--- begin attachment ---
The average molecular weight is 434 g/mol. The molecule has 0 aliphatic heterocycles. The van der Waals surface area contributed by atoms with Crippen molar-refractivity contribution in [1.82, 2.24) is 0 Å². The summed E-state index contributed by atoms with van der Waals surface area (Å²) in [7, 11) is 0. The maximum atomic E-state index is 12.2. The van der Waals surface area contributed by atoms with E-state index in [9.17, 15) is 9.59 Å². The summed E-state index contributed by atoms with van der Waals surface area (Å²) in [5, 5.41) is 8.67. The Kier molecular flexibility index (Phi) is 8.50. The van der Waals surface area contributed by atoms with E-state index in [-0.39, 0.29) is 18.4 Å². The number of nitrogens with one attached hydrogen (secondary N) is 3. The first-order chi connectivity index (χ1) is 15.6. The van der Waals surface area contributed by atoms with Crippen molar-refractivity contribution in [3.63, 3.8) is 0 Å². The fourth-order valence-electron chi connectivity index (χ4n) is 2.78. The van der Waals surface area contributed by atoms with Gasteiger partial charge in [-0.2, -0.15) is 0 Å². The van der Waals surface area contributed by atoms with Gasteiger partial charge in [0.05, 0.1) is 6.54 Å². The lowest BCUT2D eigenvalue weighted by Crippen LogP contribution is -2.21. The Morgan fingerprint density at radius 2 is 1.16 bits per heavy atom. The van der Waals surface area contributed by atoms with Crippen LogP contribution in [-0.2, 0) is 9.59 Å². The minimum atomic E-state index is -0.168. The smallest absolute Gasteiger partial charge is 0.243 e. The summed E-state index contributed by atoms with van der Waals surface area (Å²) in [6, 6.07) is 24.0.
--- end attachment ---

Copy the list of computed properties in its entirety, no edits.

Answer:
The average molecular weight is 434 g/mol. The molecule has 0 aliphatic heterocycles. The van der Waals surface area contributed by atoms with Crippen molar-refractivity contribution in [1.82, 2.24) is 0 Å². The summed E-state index contributed by atoms with van der Waals surface area (Å²) in [7, 11) is 0. The maximum atomic E-state index is 12.2. The van der Waals surface area contributed by atoms with E-state index in [9.17, 15) is 9.59 Å². The summed E-state index contributed by atoms with van der Waals surface area (Å²) in [5, 5.41) is 8.67. The Kier molecular flexibility index (Phi) is 8.50. The van der Waals surface area contributed by atoms with E-state index in [-0.39, 0.29) is 18.4 Å². The number of nitrogens with one attached hydrogen (secondary N) is 3. The first-order chi connectivity index (χ1) is 15.6. The van der Waals surface area contributed by atoms with Crippen molar-refractivity contribution in [3.63, 3.8) is 0 Å². The fourth-order valence-electron chi connectivity index (χ4n) is 2.78. The van der Waals surface area contributed by atoms with Gasteiger partial charge in [-0.2, -0.15) is 0 Å². The van der Waals surface area contributed by atoms with Gasteiger partial charge in [0.05, 0.1) is 6.54 Å². The lowest BCUT2D eigenvalue weighted by Crippen LogP contribution is -2.21. The Morgan fingerprint density at radius 2 is 1.16 bits per heavy atom. The van der Waals surface area contributed by atoms with Crippen LogP contribution in [-0.2, 0) is 9.59 Å². The minimum atomic E-state index is -0.168. The smallest absolute Gasteiger partial charge is 0.243 e. The summed E-state index contributed by atoms with van der Waals surface area (Å²) in [6, 6.07) is 24.0.